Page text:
“Let justice roll down like waters, and righteousness like an ever-flowing stream.” Amos is just the beginning of the message of the prophets. From now until Christmas, our readings will take us through a sampling of the writings of the prophets, and we will hear what messages they have for us today. It may be helpful for us to remember that, as a good Jewish man, Jesus would have been immersed in the message of the prophets, and that he continued to bring their message to the people. As we go through Advent, the time when we await the coming of the Lord, it will be helpful for us to consider the stories that we have learned about Jesus and how they fit in with the message of the prophets, because Jesus saw himself as the fulfillment of both the Law and the prophets—and not in a “predict-the-future” kind of way. We will continue to ask ourselves how we can hear the message of the prophets and use it in the 21st century. For now, let us go forth from here meditating on this most famous verse from Amos: “Let justice roll down like waters, and righteousness like an ever-flowing stream.” Amen.

Sermon for Narrative Lectionary Week 9

Note: Last week I did not post a sermon, as the four Lutheran churches in my area gathered for a joint Reformation Day worship service at St. Peter’s Lutheran in Highspire, PA. I did not preach at that service.

1 Kings 19:1-18

After a hiatus last Sunday, today we continue our journey through the story of the Bible. Two weeks ago, we heard the story of how Samuel anointed David to be king over Israel, and to get to today’s story, we have to get the general outline of what’s been happening over many, many years. Eventually, King Saul was killed in battle, and King David came to power. Although David made some pretty dramatic mistakes as king, he continued to be favored by God, and the period of David’s rule is looked upon as the Golden Age of the kingdom of Israel. After David died, his son Solomon came to power, and Solomon also ruled for many years. Under King Solomon, the temple in Jerusalem was built. Solomon was famous for his wisdom, and many people from other countries came to seek Solomon out for his wise judgments. But then, Solomon dies, and his son Rehoboam comes to power. Rehoboam is not as wise as his father Solomon, and he decides to rule the country more harshly than his father did. As a result, the northern part of the kingdom, led by a man named Jeroboam, secedes and creates its own kingdom, which they call Israel. The southern half of the kingdom, which includes Jerusalem, is still led by Rehoboam and is called Judah. The ruler of the northern kingdom, Jeroboam, sees that his people are still going up to Jerusalem to worship the Lord in the temple there, and worries that because of this, the people may want to come back under the rule of Rehoboam, which means that he, Jeroboam, will lose power. So he builds new places in the north to worship and puts idols in these places, and the people of the north go there to worship. This continually gets him and subsequent kings in trouble with God, who sends prophets to warn them of their sins.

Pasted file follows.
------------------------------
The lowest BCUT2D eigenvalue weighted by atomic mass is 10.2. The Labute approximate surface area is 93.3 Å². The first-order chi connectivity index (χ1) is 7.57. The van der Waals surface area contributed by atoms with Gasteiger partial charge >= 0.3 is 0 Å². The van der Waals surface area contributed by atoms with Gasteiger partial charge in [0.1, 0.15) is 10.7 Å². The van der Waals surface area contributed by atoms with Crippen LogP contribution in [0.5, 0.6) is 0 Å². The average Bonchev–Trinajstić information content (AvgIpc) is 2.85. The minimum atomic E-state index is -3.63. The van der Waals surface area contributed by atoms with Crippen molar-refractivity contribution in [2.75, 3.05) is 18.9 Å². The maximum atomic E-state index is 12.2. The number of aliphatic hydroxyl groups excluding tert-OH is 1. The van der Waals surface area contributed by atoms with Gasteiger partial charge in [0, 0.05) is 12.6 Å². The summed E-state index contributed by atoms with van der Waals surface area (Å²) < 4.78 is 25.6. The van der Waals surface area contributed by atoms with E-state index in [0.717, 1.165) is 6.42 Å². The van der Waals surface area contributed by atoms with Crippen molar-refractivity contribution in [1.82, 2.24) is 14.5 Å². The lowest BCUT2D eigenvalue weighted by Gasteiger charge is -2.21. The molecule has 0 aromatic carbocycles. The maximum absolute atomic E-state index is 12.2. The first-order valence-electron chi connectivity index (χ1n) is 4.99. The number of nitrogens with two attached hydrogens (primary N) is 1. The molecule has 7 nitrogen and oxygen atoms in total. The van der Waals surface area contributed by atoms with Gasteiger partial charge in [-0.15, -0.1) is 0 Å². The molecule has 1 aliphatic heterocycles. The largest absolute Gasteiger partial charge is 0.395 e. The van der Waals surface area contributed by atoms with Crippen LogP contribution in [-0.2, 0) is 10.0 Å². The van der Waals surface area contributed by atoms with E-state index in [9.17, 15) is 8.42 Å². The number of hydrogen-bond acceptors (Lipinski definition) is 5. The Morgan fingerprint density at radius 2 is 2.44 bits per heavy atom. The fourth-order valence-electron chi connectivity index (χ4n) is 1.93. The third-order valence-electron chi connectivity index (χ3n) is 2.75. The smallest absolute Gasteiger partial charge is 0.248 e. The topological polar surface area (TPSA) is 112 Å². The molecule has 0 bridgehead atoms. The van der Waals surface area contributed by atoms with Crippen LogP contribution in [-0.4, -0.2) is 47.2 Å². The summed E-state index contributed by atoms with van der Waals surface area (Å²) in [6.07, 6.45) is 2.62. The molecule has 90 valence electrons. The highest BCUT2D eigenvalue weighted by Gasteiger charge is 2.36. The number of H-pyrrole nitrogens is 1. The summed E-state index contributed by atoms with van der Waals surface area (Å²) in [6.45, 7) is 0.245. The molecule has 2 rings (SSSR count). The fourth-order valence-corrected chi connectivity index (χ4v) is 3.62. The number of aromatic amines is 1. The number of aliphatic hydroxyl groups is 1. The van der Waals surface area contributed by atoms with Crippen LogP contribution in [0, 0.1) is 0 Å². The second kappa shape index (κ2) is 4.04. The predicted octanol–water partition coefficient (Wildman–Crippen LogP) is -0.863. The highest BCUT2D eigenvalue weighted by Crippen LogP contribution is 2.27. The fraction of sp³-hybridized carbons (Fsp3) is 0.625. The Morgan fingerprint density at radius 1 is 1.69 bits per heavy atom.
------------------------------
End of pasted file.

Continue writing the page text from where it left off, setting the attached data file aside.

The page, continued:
Many years go by with different kings ruling over the two kingdoms. And then a king named Ahab comes to power in the northern kingdom of Israel, and he marries a woman named Jezebel. I know you all have probably heard of the name Jezebel before, and the name has certain connotations in our society: loose, immoral, wicked, may be some of the descriptors that come to your mind. Queen Jezebel came from an area outside of Israel called Sidon, and she did not worship the Lord; rather, she worshiped a god named Baal. And when she became queen of the northern kingdom of Israel, she instituted worship of Baal throughout the northern kingdom. As you can imagine, God was not best pleased with this situation, and sent the prophet Elijah to warn the king and the people that they were being led astray.

Elijah is another one of those big names in the history of Israel, and there are many stories of the things that he did. But to help us understand what’s going on in today’s story of Elijah, we need to briefly review what happened in the previous chapter. In chapter 18, Elijah had set up a contest between Baal and the Lord: whichever god could rain down fire on an altar with a sacrifice on it was the true God. And this is really a rather funny story, because all of the prophets of Baal start dancing around and praying to Baal, and nothing happens. So Elijah starts taunting them and saying that maybe Baal is taking a bathroom break, among other things. But then, when Elijah calls on the name of the Lord, the Lord is the one who rains down fire. When this happens, Elijah has the people seize the prophets of Baal, and he kills them all.

This brings us to our story today. When Jezebel finds out that Elijah has killed all of her prophets of Baal, she is furious, and she threatens Elijah’s life. And so Elijah runs. Elijah is tired and he’s just done with this whole prophet business; being a prophet of the Lord is never easy, but this threat against his life has just broken him down completely. But God is not done with Elijah yet. God sends angels to strengthen Elijah, and then God appears to Elijah on the mountain of Horeb, speaks with him, and tells him what his next steps will be. And Elijah is strengthened and renewed for the continuing work that God has for him to do, and he goes forward knowing that God is with him.